Honey Mushroom
(Armillaria mellea)

From THE WILD VEGAN COOKBOOK

Beehive
Honey Mushrooms drawing

Honey Mushrooms

pen-and-ink drawing

This is a yellow or brown mushroom with a moist cap that is 1 to 4 inches across, tightly convex at first, with distinct scales resembling tiny, stubble-like hairs toward the cap's center.

Honey Mushrooms

Honey Mushroom Caps, brown variety

Note the stubble-covered, convex caps.

Honey Mushrooms, Yellow Variety

Honey Mushrooms, yellow variety

Note the tightly clustered yellow-capped mushrooms.

Under the cap are white gills that run down the stem slightly. The spore print is white.

The fibrous stalk, which tapers toward the base, is 3 to 8 inches long and 1/4 to 5/8 inch thick. Unlike the similar, edible ringless honey mushroom, there's a white or yellowish ring on the upper stalk.

Yellow Honey Mushroom, side view

Honey Mushroom, yellow variety

Note the gills running down the stalk, above the ring.

In the fall, large clusters of this mushroom, connected at their bases, can be found growing at the foot of living or dead trees or stumps, especially oaks, throughout eastern North America
Brown Honey Mushrooms

Clustered Brown Honey Mushrooms

Note the stubbly hairs toward the cap centers, and white deposits of spores on some caps dropped from other caps' gills above them.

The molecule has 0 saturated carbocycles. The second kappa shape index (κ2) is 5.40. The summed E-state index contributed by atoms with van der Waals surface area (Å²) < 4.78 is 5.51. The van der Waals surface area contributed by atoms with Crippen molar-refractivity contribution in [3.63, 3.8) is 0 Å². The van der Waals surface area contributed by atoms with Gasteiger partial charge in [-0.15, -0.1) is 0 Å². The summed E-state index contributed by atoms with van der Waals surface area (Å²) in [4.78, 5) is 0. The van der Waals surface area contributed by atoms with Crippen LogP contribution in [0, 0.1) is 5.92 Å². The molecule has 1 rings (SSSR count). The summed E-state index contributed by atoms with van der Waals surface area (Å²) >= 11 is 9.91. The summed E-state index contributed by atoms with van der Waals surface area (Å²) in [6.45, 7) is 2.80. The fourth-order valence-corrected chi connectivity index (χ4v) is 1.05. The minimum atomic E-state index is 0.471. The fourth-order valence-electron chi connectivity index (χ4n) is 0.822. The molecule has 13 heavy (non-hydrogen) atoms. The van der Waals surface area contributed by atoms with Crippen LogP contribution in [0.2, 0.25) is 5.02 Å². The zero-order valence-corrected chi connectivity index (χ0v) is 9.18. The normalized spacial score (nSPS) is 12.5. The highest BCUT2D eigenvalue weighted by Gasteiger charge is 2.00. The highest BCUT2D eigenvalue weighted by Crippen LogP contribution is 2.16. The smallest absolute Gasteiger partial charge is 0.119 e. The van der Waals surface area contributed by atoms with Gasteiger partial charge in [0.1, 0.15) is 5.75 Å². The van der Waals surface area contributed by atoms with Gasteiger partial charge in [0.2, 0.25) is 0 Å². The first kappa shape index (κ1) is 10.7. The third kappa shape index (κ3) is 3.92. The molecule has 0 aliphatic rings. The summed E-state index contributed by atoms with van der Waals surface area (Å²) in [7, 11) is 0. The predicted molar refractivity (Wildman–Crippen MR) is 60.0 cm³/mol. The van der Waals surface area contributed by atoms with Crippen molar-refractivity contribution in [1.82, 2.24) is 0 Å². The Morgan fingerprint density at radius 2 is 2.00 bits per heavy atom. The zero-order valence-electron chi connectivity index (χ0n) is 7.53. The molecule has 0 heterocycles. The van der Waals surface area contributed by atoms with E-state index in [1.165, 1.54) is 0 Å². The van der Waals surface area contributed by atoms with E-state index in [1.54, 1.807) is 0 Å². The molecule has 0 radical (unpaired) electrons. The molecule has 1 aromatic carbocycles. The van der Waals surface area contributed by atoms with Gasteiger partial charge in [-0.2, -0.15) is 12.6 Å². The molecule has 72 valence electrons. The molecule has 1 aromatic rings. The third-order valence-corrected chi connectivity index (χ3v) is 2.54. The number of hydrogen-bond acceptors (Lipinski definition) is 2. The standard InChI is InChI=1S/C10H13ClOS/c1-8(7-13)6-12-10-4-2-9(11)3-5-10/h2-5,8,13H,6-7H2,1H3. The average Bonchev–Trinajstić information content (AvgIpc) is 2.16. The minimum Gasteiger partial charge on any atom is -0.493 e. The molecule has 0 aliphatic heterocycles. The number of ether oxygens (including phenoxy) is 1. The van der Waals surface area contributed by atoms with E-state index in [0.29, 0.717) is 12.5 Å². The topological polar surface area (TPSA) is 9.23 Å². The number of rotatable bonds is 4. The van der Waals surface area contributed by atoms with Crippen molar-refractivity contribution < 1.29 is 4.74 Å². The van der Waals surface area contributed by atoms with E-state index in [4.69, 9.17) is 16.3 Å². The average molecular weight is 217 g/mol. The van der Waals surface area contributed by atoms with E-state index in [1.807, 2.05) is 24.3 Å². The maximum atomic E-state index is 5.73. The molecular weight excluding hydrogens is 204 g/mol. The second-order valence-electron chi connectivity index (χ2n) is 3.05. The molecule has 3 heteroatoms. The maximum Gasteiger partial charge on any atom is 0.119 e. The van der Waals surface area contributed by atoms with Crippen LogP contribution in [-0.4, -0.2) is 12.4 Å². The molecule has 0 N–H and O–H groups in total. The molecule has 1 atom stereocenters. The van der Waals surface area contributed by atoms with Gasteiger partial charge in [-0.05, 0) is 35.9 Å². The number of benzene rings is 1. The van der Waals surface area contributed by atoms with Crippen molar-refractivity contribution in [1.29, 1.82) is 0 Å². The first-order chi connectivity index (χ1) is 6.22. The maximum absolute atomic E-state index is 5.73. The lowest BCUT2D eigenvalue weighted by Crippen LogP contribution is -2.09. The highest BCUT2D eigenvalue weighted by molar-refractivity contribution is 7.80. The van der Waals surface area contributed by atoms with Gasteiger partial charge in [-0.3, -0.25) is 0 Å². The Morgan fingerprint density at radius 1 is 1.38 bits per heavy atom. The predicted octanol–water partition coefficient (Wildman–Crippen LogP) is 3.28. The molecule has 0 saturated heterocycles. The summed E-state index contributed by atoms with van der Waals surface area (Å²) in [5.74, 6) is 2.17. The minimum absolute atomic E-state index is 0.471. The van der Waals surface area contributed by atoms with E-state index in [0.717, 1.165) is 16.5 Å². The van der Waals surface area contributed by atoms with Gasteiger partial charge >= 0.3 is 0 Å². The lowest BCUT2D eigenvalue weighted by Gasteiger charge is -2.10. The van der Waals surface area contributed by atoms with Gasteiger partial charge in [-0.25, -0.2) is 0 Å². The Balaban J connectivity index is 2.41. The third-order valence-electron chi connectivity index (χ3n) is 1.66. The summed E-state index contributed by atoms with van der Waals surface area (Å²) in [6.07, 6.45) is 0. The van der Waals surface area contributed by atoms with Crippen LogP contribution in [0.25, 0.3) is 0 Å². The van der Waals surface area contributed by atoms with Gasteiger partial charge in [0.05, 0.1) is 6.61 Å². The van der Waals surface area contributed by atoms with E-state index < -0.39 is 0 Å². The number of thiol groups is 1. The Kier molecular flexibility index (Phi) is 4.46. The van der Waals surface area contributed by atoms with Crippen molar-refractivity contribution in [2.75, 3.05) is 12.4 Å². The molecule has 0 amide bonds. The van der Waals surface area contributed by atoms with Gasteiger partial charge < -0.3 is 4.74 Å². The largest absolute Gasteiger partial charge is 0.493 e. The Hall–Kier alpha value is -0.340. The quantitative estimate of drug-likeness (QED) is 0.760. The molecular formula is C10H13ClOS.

Actually a complex of species from a microscopic perspective, the honey mushroom is abundant and widespread, but not easy for beginners to identify.

Honey Mushrooms on Stump

Brown Honey Mushrooms Covering a Stump

The fungus which killed the tree is still feeding off the stump.

A parasite and saprophyte (meaning it lives off dead trees after killing them), the fungus can decimate an entire forest and fill it with mushroom clusters.

The honey mushroom is one of my favorite fall mushrooms. Moist, rich, and meaty, it also adds a slight silkiness to soups, stews, and sauces, the way okra does.

Use it as a meat substitute with those seasonings traditionally used for meat, or sauté it, add it to noodle recipes, grain dishes, burgers, loaves, or stuffings.

Yellow Honey Mushroom Cap

Yellow Honey Mushroom Cap, close-up

The stems are somewhat gritty, so some people discard them, but they're fine in soups and sauces if you puree them after cooking.

Cook honey mushrooms for at least 15 minutes or you may become sick, and eat a small amount the first time; they don't agree with everyone.

If you can't find honey mushrooms, the closest commercial substitute is the shiitake mushroom.